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What is Bereavement?

Bereavement is the period of time following a loss in which grief and mourning occur. While some cultures apply fixed time windows to bereavement (for example, in Jewish culture, families sit shiva for seven days following a death), bereavement is different for each person and loss. It’s also worth noting that bereavement may not be a single, fixed time window. Many people return to periods of bereavement on key dates, such a the birthday of a deceased loved one or the anniversary of their death.

What to expect during bereavement

The grief experienced during bereavement can take many forms--emotional, mental, physical or social--and no two people experience grief in the same way. You may find it hard to keep from breaking down into tears throughout the day, or you may never feel the need to cry. You may feel anger toward those around you, or you may find that you’re more nurturing than usually, helping others manage their grief. Resist the urge to compare your personal reactions to the reactions of others. Keep in mind that grief and bereavement is different for everyone and no experience of grief is exactly the same. That being said, if you start exhibiting symptoms of complicated grief, it may be a good idea to schedule an appointment with a bereavement counselor or professional.

Here are the common signs of complicated grief:

  • Intense pain and fixation on the loss after losing someone, for an extended period of time
  • Only focusing on the death of your loved one
  • Intense rumination on reminders of your lost one or an excessive avoidance of those reminders
  • Loss of trust in friends, family, and those close to you
  • Difficulty accepting the reality of the death
  • Prolonged feelings of numbness or detachment
  • Bitterness about the death
  • Suicidal ideation, suicidal feelings, or feeling like life has no purpose
  • Intense pining after the deceased

If you're experiencing these symptoms and are noticing disruptions in your normal routine due to some of these symptoms, consider reaching out to a mental health professional.

How to manage a period of bereavement

Start by acknowledging to yourself that you’re experiencing grief. You may need to adjust your expectations for yourself, as well as help others adjust their expectations of you for a period. If you work, ask whether your company has a bereavement policy, as you may be able to take paid (or unpaid) leave. If you’re unable to take time off, you should still let your boss and those you work with regularly that you recently lost someone. Tell them you’re going to do your best to stay on top of everything, but you may need extra support for a period.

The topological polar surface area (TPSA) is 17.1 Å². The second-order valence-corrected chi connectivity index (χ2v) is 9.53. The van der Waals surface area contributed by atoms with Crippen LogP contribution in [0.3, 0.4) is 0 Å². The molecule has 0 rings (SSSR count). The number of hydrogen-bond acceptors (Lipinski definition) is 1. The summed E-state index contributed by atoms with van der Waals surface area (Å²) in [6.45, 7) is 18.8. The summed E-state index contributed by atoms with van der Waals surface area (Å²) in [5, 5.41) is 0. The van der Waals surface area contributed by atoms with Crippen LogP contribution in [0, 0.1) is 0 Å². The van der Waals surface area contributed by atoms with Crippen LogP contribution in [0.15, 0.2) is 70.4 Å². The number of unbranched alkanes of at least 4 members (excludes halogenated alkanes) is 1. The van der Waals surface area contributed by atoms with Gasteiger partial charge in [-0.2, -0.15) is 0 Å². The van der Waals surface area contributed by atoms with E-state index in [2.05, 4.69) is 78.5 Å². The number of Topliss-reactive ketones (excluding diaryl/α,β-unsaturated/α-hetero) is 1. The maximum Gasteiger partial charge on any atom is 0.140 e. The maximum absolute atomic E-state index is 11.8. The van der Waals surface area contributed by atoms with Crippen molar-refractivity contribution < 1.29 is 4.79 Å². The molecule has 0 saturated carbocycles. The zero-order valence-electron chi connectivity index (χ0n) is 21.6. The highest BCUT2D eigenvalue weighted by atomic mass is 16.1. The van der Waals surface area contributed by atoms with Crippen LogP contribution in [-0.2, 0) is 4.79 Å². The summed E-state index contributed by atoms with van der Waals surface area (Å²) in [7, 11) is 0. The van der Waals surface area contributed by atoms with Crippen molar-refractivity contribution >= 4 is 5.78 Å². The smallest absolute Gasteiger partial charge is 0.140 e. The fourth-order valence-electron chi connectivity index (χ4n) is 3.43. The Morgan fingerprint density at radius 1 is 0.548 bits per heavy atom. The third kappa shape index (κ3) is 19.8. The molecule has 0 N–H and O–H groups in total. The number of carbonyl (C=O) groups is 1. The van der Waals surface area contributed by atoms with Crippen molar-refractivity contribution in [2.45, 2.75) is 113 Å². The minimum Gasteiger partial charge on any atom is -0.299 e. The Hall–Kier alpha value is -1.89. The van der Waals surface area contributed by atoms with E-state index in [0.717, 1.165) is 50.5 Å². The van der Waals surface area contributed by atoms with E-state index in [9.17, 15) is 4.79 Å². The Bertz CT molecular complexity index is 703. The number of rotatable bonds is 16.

You should also look at where you can cut back in your personal life. Consider taking a break from regular extracurricular activities for a time. If others offer to help, be as forthright as possible with what they can do to make your life easier. This could mean running errands, picking up children, bringing over food, or just being there to talk.

Getting help during bereavement

If you’re currently experiencing grief, consider getting professional help. This could mean attending a support group, talking to a grief counselor or reading books by grief experts. Here are a few books we recommend:

If you're looking for websites with grief resources, What's Your Grief offers a lot of content on grief, loss, and dealing with a loss. If you're looking for a place to connect with others through support groups, you can find grief counseling on Psychology Today's site or on specific sites, such as The Dinner Party.

You can also get started by connecting with others who have lost someone by joining a discussion in the Grief Support Forums.

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Last updated March 16, 2021
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